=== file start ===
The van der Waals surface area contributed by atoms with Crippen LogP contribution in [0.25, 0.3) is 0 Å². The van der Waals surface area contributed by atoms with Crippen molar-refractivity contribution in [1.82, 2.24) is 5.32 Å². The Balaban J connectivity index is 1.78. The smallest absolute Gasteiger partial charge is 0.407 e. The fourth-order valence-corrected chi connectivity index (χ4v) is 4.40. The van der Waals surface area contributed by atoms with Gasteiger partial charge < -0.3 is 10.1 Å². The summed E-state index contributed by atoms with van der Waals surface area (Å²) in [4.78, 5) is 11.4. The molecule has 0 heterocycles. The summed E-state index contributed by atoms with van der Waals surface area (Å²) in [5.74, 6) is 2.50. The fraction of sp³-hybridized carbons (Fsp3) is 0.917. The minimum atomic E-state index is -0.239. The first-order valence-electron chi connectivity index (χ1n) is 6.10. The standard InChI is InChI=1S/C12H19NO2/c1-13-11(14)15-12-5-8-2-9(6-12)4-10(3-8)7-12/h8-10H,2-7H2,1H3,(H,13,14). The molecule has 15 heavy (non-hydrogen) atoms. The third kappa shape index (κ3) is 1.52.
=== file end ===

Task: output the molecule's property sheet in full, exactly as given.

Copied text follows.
The van der Waals surface area contributed by atoms with Crippen LogP contribution in [0.25, 0.3) is 0 Å². The van der Waals surface area contributed by atoms with Crippen molar-refractivity contribution in [1.82, 2.24) is 5.32 Å². The Balaban J connectivity index is 1.78. The smallest absolute Gasteiger partial charge is 0.407 e. The fourth-order valence-corrected chi connectivity index (χ4v) is 4.40. The van der Waals surface area contributed by atoms with Gasteiger partial charge < -0.3 is 10.1 Å². The summed E-state index contributed by atoms with van der Waals surface area (Å²) in [4.78, 5) is 11.4. The molecule has 0 heterocycles. The summed E-state index contributed by atoms with van der Waals surface area (Å²) in [5.74, 6) is 2.50. The fraction of sp³-hybridized carbons (Fsp3) is 0.917. The minimum atomic E-state index is -0.239. The first-order valence-electron chi connectivity index (χ1n) is 6.10. The standard InChI is InChI=1S/C12H19NO2/c1-13-11(14)15-12-5-8-2-9(6-12)4-10(3-8)7-12/h8-10H,2-7H2,1H3,(H,13,14). The molecule has 15 heavy (non-hydrogen) atoms. The third kappa shape index (κ3) is 1.52.